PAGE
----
Step straight into an Old Western movie when you stop at Calico Ghost Town, a former mining town that dates back to 1881 with the start of the biggest silver strike that California has ever seen. When the value of silver depleted in the 1890s, the miners left Calico, leaving a “ghost town” in their wake. The land was purchased by Walter Knott—of Knott’s Berry Farm—in the 1950s and transformed it into a historic attraction with shops, restaurants, and camping. 


Calico Ghost Town includes six different attractions: the Lucky Lane Museum, Maggie Mine, Calico Odessa Railroad, the Mystery Shack Tour, Gold Panning, and Ghost Tours. Learn about the history of the area in fun and interactive ways when you take a look at old documents and photographs, go for a tour aboard an old-fashioned train, pan for “gold,” and more. 

“Good family detour off the 15 Freeway . . . This place is big, lots of parking, souvenir shop, museum, ghost trail, a train with a caboose, and a restaurant, all on-site. “ -Gina T. on Yelp

Red Rock Canyon National Conservation Area 

📍 Las Vegas 

Red Sandstone Canyons West of Vegas 

1000 Scenic Loop Drive | Las Vegas | www.redrockcanyonlv.org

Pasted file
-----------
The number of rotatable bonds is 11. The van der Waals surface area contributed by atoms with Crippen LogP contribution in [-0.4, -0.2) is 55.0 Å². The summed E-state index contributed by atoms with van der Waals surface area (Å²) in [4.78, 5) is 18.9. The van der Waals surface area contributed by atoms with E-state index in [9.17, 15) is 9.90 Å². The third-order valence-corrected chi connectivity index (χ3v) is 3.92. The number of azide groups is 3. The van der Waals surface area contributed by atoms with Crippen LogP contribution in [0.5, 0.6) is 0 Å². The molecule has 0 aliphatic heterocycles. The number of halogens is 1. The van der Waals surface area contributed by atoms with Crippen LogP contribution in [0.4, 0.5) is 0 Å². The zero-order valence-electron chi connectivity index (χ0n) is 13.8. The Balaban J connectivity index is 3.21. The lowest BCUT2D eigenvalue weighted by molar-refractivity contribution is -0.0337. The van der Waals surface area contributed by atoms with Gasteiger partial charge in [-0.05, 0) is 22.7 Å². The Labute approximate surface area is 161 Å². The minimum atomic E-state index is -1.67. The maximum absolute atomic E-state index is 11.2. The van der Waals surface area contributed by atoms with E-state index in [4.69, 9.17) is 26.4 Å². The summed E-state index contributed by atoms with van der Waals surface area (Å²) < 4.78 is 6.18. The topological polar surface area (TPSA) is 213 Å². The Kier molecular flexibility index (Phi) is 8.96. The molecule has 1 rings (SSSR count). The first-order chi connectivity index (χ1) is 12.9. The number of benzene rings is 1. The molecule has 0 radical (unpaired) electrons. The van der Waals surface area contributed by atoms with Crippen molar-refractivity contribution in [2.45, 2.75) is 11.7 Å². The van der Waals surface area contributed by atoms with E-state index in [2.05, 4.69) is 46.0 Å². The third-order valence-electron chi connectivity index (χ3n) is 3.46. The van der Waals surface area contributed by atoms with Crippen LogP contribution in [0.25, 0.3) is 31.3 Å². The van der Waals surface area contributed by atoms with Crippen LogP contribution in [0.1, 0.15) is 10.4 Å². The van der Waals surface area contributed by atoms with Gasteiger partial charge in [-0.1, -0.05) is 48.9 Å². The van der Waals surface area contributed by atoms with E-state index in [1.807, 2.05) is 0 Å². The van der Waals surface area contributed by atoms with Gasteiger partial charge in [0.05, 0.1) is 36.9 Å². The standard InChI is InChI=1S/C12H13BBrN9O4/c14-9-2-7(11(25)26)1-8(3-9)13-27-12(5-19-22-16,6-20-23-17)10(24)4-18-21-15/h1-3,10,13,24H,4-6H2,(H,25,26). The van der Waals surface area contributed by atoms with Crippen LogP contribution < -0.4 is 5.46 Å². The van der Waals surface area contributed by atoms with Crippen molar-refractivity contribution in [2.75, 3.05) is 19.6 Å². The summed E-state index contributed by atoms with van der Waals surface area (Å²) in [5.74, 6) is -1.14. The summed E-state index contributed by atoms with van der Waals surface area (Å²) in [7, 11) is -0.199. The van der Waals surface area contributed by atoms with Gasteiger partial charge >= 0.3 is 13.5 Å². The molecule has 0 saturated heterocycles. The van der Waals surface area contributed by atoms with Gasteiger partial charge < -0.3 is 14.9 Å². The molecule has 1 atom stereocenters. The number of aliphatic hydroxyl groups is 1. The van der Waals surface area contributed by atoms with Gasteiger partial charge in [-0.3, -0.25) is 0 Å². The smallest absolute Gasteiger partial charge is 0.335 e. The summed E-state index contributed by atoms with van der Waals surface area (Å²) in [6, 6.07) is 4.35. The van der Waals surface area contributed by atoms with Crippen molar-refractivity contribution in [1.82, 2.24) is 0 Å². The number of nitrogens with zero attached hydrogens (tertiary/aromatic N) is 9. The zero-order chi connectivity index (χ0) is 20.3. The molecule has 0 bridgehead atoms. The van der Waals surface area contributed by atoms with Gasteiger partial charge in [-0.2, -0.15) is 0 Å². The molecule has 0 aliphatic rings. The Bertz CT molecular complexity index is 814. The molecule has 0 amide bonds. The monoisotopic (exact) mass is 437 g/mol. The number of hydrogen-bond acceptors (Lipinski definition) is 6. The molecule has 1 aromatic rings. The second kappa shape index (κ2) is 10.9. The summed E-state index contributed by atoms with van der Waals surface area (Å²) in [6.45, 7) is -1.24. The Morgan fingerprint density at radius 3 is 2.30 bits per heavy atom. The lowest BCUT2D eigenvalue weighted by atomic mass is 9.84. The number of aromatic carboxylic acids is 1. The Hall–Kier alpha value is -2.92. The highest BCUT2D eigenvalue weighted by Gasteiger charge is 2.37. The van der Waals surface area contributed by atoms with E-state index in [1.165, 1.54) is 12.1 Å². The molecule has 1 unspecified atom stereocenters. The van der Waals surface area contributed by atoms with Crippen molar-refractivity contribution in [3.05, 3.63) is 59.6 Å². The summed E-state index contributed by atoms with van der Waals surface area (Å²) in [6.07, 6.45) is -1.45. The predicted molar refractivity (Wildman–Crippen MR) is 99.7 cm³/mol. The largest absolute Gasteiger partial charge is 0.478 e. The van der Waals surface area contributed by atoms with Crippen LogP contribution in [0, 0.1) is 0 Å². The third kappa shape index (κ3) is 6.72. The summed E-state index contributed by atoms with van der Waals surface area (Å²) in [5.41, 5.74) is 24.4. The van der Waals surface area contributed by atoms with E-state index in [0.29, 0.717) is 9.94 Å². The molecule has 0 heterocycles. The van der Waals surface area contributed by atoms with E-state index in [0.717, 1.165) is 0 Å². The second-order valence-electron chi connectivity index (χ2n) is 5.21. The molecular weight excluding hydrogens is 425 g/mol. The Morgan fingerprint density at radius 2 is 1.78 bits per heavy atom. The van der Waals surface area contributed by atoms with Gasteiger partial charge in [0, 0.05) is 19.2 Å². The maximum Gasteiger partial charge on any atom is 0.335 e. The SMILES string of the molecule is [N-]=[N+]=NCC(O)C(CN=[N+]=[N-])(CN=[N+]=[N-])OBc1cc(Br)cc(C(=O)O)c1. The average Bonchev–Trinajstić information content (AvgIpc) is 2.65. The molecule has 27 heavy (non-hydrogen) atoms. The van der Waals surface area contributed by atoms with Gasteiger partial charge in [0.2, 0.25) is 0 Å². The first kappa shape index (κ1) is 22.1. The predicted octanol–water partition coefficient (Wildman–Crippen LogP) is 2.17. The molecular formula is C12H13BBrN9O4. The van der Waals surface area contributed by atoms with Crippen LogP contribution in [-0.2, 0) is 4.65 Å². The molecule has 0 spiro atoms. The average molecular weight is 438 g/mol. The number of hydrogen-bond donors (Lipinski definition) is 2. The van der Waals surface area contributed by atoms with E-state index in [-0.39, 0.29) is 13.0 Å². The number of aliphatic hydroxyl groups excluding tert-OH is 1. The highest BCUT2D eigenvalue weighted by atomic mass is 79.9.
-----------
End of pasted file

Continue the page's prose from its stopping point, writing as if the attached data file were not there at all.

Don’t head to the Strip right away—make one last detour to this iconic national park before (finally) making your way to Vegas. Image courtesy of Pinterest

Red Rocks Canyon lies on the outskirts of Las Vegas, just a few miles west of the city. Whether you view the canyon from your car as you take the 13-mile drive through the park or you do a little hiking on one of Red Rock’s many trails, you’re sure to fall red-over-heels in love with the picturesque, vibrant landscapes that you’ll find at Red Rock Canyon National Conservation Area.  

The Aztec sandstone that makes up Red Rocks gets its red color from built-up iron oxide, creating a rust-like effect on some of the rocks. Almost two million years old, Red Rocks Canyon has undergone many, many years of evolution, and dinosaur tracks have even been found in some parts of the formation. Today, you’ll find desert plants and wildlife scattered throughout the park. 

“This is a beautiful state park with a lot of hiking, biking, and wildlife. They also a great drive through the park called the ‘loop’ where you can walk, drive or bike and get amazing views.” -Jess L. on Yelp

Take the Road Less-Traveled to Vegas 

While San Francisco and Las Vegas certainly hold more than their fair share of places to see and things to do, you might be surprised by just how much lies between the two cities. From well-known national parks to obscure stops along the highway, your road trip from San Fran to Sin City is sure to be filled with adventure, discovery, and, of course, memories.


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Albion Skeldon